Jesus began speaking in the synagogue, saying: “Today this scripture passage is fulfilled in your hearing.” And all spoke highly of him and were amazed at the gracious words that came from his mouth. They also asked, “Isn’t this the son of Joseph?” He said to them, “Surely you will quote me this proverb, ‘Physician, cure yourself,’ and say, ‘Do here in your native place the things that we heard were done in Capernaum.’” And he said, “Amen, I say to you, no prophet is accepted in his own native place. Indeed, I tell you, there were many widows in Israel in the days of Elijah when the sky was closed for three and a half years and a severe famine spread over the entire land. It was to none of these that Elijah was sent, but only to a widow in Zarephath in the land of Sidon. Again, there were many lepers in Israel during the time of Elisha the prophet; yet not one of them was cleansed, but only Naaman the Syrian.” When the people in the synagogue heard this, they were all filled with fury. They rose up, drove him out of the town, and led him to the brow of the hill on which their town had been built, to hurl him down headlong. But he passed through the midst of them and went away.
The scandal of ordinariness
“There is no place like home.” After all, home is where we belong. In the home we first experience being loved and cared for; it is where we can be our true selves and are accepted. At the end of a hard day’s work, we often sigh, “It’s good to be home!”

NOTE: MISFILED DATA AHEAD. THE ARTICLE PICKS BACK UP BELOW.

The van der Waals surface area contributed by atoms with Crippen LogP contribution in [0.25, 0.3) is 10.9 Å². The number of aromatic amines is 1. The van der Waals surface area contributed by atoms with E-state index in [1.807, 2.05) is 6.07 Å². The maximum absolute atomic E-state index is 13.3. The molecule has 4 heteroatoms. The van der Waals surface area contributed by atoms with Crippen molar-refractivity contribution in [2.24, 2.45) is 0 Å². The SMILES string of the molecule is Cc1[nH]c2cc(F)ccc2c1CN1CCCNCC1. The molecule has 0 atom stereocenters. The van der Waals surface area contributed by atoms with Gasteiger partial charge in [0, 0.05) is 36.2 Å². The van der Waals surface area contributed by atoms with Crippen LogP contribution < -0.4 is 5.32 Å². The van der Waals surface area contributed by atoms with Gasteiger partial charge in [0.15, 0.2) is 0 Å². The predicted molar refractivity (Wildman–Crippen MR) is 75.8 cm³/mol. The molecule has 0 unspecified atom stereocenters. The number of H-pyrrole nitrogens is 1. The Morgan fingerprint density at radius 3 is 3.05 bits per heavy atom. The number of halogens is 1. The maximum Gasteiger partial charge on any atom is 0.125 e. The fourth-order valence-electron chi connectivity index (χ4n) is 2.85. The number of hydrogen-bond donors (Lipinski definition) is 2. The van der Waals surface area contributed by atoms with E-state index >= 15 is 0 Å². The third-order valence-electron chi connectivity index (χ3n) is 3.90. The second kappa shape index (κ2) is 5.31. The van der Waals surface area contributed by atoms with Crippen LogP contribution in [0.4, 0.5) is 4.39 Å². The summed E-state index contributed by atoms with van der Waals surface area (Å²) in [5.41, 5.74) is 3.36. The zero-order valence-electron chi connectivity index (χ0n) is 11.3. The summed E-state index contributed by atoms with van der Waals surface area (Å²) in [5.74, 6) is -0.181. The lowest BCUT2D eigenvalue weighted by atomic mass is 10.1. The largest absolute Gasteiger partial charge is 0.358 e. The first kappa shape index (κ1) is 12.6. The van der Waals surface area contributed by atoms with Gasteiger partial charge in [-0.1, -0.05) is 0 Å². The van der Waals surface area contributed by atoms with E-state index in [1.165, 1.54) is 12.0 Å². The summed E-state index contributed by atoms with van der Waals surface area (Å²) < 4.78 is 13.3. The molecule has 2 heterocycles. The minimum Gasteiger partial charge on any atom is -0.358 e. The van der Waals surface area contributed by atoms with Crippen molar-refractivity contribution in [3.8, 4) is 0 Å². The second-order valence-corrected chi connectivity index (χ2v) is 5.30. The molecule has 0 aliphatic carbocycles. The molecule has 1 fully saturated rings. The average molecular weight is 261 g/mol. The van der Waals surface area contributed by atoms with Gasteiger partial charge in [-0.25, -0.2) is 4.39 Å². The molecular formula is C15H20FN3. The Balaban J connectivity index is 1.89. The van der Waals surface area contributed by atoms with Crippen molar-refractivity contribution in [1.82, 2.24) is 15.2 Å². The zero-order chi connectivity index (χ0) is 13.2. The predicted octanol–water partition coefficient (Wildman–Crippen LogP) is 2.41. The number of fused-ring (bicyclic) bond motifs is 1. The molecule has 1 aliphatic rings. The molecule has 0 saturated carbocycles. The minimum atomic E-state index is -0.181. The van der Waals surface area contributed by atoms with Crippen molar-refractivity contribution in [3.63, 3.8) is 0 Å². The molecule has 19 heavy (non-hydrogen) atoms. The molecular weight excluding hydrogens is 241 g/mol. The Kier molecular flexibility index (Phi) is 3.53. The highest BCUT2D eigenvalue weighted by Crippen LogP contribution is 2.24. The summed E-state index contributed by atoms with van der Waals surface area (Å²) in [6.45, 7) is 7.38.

Yet, there is also something positive about not being “at home,” in being an alien or a foreigner. We Filipinos respect foreigners and take extra effort to make them feel welcome, even if we do not know them. Conversely, our overseas Filipino workers are usually held in high esteem because of their dedication to work and their deep faith in God. They feel “at home” in foreign lands.
In the Gospel, Jesus returns home, to his native town of Nazareth. His sense of belonging is shown in his attendance at the synagogue service and in volunteering to do the reading. His fellow town mates initially welcome him, amazed at his gracious words. But then they realize he is just one of them, someone without proper credentials, and their admiration turns into doubt.
Jesus responds by saying that their reaction is something “normal” or expected because “no prophet is accepted in his own native place.” He cites the examples of two pagans—the widow of Zarephath and Naaman the Syrian. Feeling insulted, the people are infuriated and want to throw Jesus off the cliff, but he manages to escape.
When we judge people simply by their background, we can lose sight of their real worth. The townsfolk of Nazareth forget Jesus’ marvelous deeds and his gracious words and teachings as they become fixated or scandalized by his “ordinariness.” They are not wise enough to realize that God can reveal himself in ordinary, unspectacular ways.
SOURCE: “365 Days with the Lord 2019,” ST. PAULS, 7708 St. Paul Rd., SAV, Makati City (Phils.); Tel.: 632-895-9701; Fax 632-895-7328; E-mail: [email protected]; Website: http://www.stpauls.ph.